Art and Nature Combine for a Transcendent Mahler Third at Tanglewood

United StatesUnited States Tanglewood [6] – Mahler, Symphony No.3: Susan Graham (mezzo-soprano), Tanglewood Festival Chorus, Boston Symphony Orchestra, Boston Symphony Children’s Chorus / Andris Nelsons (conductor), Koussevitzky Music Shed, Lenox, 24.8.2018. (RP)

Susan Graham (mezzo), Andris Nelsons (conductor) & BSO (c) Chris Lee

Bernstein never conducted Mahler’s Third Symphony at Tanglewood, but nonetheless this concert was part of its ongoing celebration of the centenary of his birth. For many Americans the two names are practically synonymous, as Bernstein was one of the great champions of Mahler’s music in this country. Not that the towering Austrian musician was a stranger to these shores, having conducted at both the Metropolitan Opera and the New York Philharmonic in the first decade of the twentieth century. His early death, changing musical tastes and two world wars, however, combined to consign his music to relative obscurity until the 1950s.

Nowadays performances of Mahler’s monumental symphonies are quasi-religious experiences with audiences exalting in the spine-tingling climaxes and transcendent finales. So it was for this performance of the Third Symphony, perhaps Mahler at his most pantheistic, by the Boston Symphony Orchestra under the baton of its musical director, Andris Nelsons.

Nelsons’ podium style is not as irrepressibly boisterous as that of Bernstein, vividly captured in photographs on display throughout Tanglewood, but music similarly emanates from the core of his being. His long arms reach into the orchestra and seem to pull the music from its very depths. He can likewise be a minimalist, communicating with a nod of his head or the slightest pulse of his body. Most importantly for a work like the Third Symphony, he knows how to pace a performance. The tension never flags, and the music unfolds like an incoming wave, with subtle hesitations that only add to the inevitable great crash of sound.

The BSO’s brass section is phenomenal; their combined sound unleashed at full volume is perfection. The trumpets’ tone is liquid and clean and the horns’ sound rich and burnished, while the lower brasses play with an elegance that is perhaps equaled in other of the world’s great orchestras but seldom surpassed. The principals, including hornist James Sommerville, trumpeter Thomas Rolfs and particularly trombonist Toby Oft, were awesome in this performance.

It was not only the sounds that were so captivating but the sights too. The two harpists sitting side by side at the edge of the stage performed with the grace of synchronized swimmers. Also in plain view were the percussionists, master showmen creating the sonorities that underpin Mahler’s music. Leading the orchestra was First Associate Concertmaster Tamara Smirnova, whose solo turns were mesmerizing and sense of authority impressive by any measure.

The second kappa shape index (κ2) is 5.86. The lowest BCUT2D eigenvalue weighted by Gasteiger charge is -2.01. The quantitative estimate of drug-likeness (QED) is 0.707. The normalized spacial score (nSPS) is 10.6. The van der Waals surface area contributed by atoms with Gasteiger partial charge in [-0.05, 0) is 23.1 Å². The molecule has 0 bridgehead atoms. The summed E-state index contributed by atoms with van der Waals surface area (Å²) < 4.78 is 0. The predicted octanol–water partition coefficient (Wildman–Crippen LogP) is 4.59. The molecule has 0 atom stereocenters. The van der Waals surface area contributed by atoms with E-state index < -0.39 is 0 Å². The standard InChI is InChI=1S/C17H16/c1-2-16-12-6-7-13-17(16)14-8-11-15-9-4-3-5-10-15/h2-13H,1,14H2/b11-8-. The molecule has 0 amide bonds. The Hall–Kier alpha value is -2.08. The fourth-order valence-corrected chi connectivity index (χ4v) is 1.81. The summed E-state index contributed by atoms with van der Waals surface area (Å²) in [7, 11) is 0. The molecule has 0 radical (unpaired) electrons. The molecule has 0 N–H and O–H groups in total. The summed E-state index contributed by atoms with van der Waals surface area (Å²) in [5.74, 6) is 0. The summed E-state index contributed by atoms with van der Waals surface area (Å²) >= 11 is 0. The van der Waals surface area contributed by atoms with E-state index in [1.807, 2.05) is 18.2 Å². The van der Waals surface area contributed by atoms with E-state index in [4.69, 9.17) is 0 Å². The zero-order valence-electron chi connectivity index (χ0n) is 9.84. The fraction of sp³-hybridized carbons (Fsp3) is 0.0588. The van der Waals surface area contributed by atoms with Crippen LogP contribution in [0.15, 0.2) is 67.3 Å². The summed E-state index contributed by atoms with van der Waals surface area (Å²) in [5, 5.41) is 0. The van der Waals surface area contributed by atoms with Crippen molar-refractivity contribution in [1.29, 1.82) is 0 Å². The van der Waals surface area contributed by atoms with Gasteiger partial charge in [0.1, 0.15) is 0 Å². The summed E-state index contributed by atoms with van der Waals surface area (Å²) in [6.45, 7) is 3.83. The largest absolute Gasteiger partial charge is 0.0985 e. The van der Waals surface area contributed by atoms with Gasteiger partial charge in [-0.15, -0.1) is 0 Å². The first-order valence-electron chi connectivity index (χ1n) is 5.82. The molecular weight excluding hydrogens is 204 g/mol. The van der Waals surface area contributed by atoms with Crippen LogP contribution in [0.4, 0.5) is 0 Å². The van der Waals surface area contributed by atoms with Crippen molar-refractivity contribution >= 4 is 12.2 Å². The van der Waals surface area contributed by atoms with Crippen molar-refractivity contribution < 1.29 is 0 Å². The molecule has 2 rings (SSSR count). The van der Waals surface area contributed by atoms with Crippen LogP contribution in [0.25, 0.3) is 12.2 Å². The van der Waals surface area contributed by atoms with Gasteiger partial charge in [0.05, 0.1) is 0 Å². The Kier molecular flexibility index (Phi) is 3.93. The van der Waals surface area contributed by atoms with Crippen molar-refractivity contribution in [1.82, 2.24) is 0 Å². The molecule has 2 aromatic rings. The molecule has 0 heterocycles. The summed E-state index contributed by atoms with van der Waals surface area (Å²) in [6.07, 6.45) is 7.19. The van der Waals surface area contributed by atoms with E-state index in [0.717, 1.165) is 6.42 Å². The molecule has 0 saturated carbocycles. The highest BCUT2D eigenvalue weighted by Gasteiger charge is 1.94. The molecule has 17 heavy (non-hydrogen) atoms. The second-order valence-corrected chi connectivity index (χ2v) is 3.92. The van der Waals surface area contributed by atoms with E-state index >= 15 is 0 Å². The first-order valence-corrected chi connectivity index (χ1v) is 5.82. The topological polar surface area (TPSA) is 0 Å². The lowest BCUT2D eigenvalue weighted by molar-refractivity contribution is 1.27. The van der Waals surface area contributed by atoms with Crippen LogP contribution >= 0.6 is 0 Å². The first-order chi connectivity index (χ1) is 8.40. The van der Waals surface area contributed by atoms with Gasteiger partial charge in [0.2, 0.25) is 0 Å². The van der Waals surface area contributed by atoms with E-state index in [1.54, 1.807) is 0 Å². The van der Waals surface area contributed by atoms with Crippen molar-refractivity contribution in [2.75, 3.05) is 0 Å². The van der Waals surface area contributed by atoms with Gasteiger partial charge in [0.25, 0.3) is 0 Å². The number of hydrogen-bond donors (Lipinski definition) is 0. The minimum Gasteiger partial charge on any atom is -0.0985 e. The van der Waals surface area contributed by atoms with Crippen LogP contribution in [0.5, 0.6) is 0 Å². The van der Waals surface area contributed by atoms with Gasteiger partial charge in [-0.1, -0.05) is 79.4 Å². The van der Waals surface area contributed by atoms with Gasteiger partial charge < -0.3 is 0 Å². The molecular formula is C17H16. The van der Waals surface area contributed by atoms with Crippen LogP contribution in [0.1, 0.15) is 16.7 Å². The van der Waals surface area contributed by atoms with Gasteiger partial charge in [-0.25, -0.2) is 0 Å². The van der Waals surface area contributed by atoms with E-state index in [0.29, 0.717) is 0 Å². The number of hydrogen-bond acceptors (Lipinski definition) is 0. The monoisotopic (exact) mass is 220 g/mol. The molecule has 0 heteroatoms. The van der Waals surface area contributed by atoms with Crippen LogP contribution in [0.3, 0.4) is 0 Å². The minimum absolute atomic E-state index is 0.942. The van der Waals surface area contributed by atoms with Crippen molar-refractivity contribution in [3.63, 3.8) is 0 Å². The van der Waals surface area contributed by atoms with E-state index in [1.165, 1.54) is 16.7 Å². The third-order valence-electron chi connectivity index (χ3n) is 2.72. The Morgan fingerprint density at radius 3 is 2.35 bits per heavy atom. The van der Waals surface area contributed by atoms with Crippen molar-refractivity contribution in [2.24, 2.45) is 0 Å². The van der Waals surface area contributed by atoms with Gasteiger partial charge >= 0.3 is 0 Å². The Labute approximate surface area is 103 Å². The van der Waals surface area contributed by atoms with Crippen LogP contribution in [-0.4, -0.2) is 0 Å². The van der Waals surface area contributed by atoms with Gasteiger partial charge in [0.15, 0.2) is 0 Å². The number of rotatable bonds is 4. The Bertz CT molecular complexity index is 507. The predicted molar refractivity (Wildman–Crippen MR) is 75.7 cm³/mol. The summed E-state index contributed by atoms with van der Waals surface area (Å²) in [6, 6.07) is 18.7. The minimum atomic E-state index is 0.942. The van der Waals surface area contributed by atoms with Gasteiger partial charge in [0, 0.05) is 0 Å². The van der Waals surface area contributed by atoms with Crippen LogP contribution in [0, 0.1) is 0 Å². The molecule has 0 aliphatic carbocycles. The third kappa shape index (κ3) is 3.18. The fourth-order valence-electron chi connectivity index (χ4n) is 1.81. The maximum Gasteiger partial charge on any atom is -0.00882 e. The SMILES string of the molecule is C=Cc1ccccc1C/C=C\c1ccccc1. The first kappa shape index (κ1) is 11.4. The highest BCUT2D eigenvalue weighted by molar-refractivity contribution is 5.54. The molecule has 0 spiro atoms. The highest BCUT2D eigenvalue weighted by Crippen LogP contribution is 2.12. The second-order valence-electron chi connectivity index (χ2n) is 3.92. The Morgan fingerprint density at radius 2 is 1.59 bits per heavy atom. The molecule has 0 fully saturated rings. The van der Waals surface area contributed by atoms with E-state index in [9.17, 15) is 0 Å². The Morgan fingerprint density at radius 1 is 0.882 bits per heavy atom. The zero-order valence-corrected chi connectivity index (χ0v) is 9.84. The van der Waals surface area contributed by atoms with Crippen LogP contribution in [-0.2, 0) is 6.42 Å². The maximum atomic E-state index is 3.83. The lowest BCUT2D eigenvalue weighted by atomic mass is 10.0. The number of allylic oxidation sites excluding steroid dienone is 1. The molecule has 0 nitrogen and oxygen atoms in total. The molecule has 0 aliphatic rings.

The third movement was simply magical, a perfect Tanglewood moment, when nature and art combine for an unforgettable experience. Although the late-summer cicadas had all but drowned out the muffled drum beats of the first movement, here they became part of the musical texture, creating an intense connection with nature that can never be replicated in the concert hall. The post horn solos reverberating through the cavernous shed transported me to the Austrian Alps that Mahler loved so. I listened in awe at the magnificence of it all.

Susan Graham brought her smooth, amber-hued mezzo-soprano to the ‘Midnight Song’ from Friedrich Nietzsche’s Thus Spoke Zarathustra in the fourth movement. In keeping with the lyrical nature of her instrument, she imbued the vocal line with a sense of mystery and calm. The singing of the women of the Tanglewood Festival Chorus and Boston Symphony Children’s Chorus was marked by purity of tone and precision, the kids bubbling with joy as they sang their bell-like interjections. Their final bell sounds evaporated into the delicate, brilliant orchestral textures with perfect intonation.

The BSO will perform Mahler’s Third Symphony with Graham as soloist in its upcoming tour of the United Kingdom and Europe. How I envy the audience in the KKL in Lucerne, with the hall’s incomparable acoustics and magical setting on Vierwaldstättersee nestled in the Alps. Undoubtedly it will be a well-nigh perfect performance and rapturously received. I will anxiously await the reviews, but this Tanglewood experience will be hard to top. It was if all of nature was the canvas on which Nelsons and the BSO painted.

Rick Perdian

For more information on the BSO’s September 2018 tour, please click here.

Leave a Comment